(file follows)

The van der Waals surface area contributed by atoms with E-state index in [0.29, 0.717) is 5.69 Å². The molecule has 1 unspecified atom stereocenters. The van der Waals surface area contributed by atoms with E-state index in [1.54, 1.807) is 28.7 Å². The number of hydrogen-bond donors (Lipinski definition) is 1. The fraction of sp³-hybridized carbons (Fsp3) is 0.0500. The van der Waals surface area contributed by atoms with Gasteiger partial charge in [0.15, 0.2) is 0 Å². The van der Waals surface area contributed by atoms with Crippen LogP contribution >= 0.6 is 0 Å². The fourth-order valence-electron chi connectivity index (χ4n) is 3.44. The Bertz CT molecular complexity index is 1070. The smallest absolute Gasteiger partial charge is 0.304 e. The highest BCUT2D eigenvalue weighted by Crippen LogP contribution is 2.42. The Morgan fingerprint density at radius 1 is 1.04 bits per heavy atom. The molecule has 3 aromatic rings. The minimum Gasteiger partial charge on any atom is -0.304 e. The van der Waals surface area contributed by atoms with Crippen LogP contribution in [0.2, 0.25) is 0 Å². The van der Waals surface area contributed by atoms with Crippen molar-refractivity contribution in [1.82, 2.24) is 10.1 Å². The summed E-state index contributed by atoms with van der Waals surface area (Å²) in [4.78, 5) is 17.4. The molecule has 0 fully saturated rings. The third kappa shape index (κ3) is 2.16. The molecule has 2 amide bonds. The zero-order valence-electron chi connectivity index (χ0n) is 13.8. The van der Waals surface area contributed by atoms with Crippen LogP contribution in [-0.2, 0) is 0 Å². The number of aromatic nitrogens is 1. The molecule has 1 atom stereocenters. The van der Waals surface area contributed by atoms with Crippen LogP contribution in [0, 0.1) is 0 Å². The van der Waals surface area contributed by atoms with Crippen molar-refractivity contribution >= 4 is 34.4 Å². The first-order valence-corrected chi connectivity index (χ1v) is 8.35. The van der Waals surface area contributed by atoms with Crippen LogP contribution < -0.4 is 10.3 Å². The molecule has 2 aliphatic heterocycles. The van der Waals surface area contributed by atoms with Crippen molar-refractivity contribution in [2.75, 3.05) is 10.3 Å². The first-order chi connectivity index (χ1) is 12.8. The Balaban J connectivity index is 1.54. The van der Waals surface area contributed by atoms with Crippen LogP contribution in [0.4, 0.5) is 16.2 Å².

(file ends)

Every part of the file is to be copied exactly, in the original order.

The van der Waals surface area contributed by atoms with E-state index in [0.29, 0.717) is 5.69 Å². The molecule has 1 unspecified atom stereocenters. The van der Waals surface area contributed by atoms with E-state index in [1.54, 1.807) is 28.7 Å². The number of hydrogen-bond donors (Lipinski definition) is 1. The fraction of sp³-hybridized carbons (Fsp3) is 0.0500. The van der Waals surface area contributed by atoms with Gasteiger partial charge in [0.15, 0.2) is 0 Å². The van der Waals surface area contributed by atoms with Crippen LogP contribution >= 0.6 is 0 Å². The fourth-order valence-electron chi connectivity index (χ4n) is 3.44. The Bertz CT molecular complexity index is 1070. The smallest absolute Gasteiger partial charge is 0.304 e. The highest BCUT2D eigenvalue weighted by Crippen LogP contribution is 2.42. The Morgan fingerprint density at radius 1 is 1.04 bits per heavy atom. The molecule has 3 aromatic rings. The minimum Gasteiger partial charge on any atom is -0.304 e. The van der Waals surface area contributed by atoms with Crippen LogP contribution in [0.2, 0.25) is 0 Å². The van der Waals surface area contributed by atoms with Crippen molar-refractivity contribution in [1.82, 2.24) is 10.1 Å². The summed E-state index contributed by atoms with van der Waals surface area (Å²) in [4.78, 5) is 17.4. The molecule has 0 fully saturated rings. The third kappa shape index (κ3) is 2.16. The molecule has 2 amide bonds. The zero-order valence-electron chi connectivity index (χ0n) is 13.8. The van der Waals surface area contributed by atoms with Crippen LogP contribution in [-0.2, 0) is 0 Å². The number of aromatic nitrogens is 1. The molecule has 1 atom stereocenters. The van der Waals surface area contributed by atoms with Crippen LogP contribution in [0, 0.1) is 0 Å². The van der Waals surface area contributed by atoms with Crippen molar-refractivity contribution >= 4 is 34.4 Å². The first-order valence-corrected chi connectivity index (χ1v) is 8.35. The van der Waals surface area contributed by atoms with Crippen LogP contribution < -0.4 is 10.3 Å². The molecule has 2 aliphatic heterocycles. The van der Waals surface area contributed by atoms with Crippen molar-refractivity contribution in [2.75, 3.05) is 10.3 Å². The first-order chi connectivity index (χ1) is 12.8. The Balaban J connectivity index is 1.54. The van der Waals surface area contributed by atoms with Crippen LogP contribution in [0.4, 0.5) is 16.2 Å².